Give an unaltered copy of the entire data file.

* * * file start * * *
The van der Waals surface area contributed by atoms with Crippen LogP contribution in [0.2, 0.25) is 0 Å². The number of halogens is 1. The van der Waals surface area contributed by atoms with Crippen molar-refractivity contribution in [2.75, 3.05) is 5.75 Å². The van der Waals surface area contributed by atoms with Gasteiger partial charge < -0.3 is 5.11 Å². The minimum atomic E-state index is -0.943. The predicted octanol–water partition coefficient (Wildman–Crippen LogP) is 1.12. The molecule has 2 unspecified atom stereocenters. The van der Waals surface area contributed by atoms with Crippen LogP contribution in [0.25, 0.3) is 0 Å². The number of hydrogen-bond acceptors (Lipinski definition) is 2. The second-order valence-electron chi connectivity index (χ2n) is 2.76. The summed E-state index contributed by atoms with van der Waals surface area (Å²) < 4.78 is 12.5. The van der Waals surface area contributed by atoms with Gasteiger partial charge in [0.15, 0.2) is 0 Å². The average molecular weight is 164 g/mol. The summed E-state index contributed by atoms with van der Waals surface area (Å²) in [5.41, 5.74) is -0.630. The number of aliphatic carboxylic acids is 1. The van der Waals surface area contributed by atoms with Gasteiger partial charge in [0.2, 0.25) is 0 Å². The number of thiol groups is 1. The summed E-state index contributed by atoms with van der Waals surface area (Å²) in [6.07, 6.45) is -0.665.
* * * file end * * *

The van der Waals surface area contributed by atoms with Crippen LogP contribution in [0.2, 0.25) is 0 Å². The number of halogens is 1. The van der Waals surface area contributed by atoms with Crippen molar-refractivity contribution in [2.75, 3.05) is 5.75 Å². The van der Waals surface area contributed by atoms with Gasteiger partial charge < -0.3 is 5.11 Å². The minimum atomic E-state index is -0.943. The predicted octanol–water partition coefficient (Wildman–Crippen LogP) is 1.12. The molecule has 2 unspecified atom stereocenters. The van der Waals surface area contributed by atoms with Crippen LogP contribution in [0.25, 0.3) is 0 Å². The number of hydrogen-bond acceptors (Lipinski definition) is 2. The second-order valence-electron chi connectivity index (χ2n) is 2.76. The summed E-state index contributed by atoms with van der Waals surface area (Å²) < 4.78 is 12.5. The van der Waals surface area contributed by atoms with Gasteiger partial charge in [0.15, 0.2) is 0 Å². The average molecular weight is 164 g/mol. The summed E-state index contributed by atoms with van der Waals surface area (Å²) in [5.41, 5.74) is -0.630. The number of aliphatic carboxylic acids is 1. The van der Waals surface area contributed by atoms with Gasteiger partial charge in [0.2, 0.25) is 0 Å². The number of thiol groups is 1. The summed E-state index contributed by atoms with van der Waals surface area (Å²) in [6.07, 6.45) is -0.665.